How a personal tone affects donations in an email fundraising appeal
CaringBridge offers free personal, protected websites for people to easily share updates and receive support and encouragement from their community during a health journey. Every 7 minutes, a CaringBridge website is created for someone experiencing a health event.
Timeframe: 03/03/2016 - 03/22/2016
CaringBridge sent several email fundraising appeals as part of a campaign. Their team had the second appeal ready to go, a personal letter from one of the development team members. However, they hypothesized that they could increase results by removing the parts of the email that stood out as “marketing” and increasing the personal tone of the email copy.
The control had a logo at the top, which stood out as something that normal personal emails don’t have. It also had a call-to-action button, which rarely, if ever are used in personal emails. But the biggest shift was in the copy tone. The control was written from a detached third-person point of view that didn’t feel like someone sat down at a computer and wrote it.
They created a treatment that moved the logo to the signature area, replaced the button with a text link, and drastically changed the copy. The treatment copy started by acknowledging
Will a radically more personal email increase donor conversion rate?
This experiment has a required sample size of 66,318 in order to be valid. Since the experiment had a total sample size of 232,750, and the level of confidence is above 95% the experiment results are valid.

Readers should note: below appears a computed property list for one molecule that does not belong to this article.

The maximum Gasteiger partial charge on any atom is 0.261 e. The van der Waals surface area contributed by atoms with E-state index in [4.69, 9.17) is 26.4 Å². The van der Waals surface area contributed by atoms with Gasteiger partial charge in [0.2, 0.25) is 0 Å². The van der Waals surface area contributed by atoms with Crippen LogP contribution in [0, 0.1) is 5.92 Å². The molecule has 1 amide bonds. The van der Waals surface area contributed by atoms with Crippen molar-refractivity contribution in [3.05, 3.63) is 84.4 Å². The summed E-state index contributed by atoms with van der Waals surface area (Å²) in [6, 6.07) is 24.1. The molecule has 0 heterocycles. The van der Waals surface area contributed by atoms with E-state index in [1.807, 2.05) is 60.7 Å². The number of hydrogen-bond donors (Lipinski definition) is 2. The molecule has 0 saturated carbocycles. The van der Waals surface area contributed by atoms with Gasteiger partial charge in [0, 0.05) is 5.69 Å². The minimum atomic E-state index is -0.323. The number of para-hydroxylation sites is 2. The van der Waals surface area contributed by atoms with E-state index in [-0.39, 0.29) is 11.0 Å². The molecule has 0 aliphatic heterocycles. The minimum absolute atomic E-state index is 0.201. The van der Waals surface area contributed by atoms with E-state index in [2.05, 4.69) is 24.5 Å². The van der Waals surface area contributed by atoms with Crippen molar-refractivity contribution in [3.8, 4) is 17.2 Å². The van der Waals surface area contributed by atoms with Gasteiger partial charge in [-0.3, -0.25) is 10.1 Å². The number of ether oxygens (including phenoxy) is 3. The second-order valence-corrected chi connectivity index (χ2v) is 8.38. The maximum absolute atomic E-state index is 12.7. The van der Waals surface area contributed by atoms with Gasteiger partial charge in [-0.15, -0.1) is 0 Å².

Flux Metrics Affected
The Flux Metrics analyze the three primary metrics that affect revenue (traffic, conversion rate, and average gift). This experiment produced the following results:
0% increase in traffic
× 145.5% increase in conversion rate
× 0% increase in average gift
The treatment generated a 145.5% lift in donations. This shows, along with several other tests, that personal tone can have a radical effect on fundraising results. As marketers, we spend too much time crafting a message engineered to deliver the desired result, without remembering the way that people actually write emails. When we remember that fundraising is about relationships, we can use empathy to actually communicate with our donors.
Email is so much more than a “one-to-many” tool — it’s something that most people use every day to stay in touch, and it gives us the ability to give that personal experience to thousands of people at the same time.
Question about experiment #4171
If you have any questions about this experiment or would like additional details not discussed above, please feel free to contact them directly.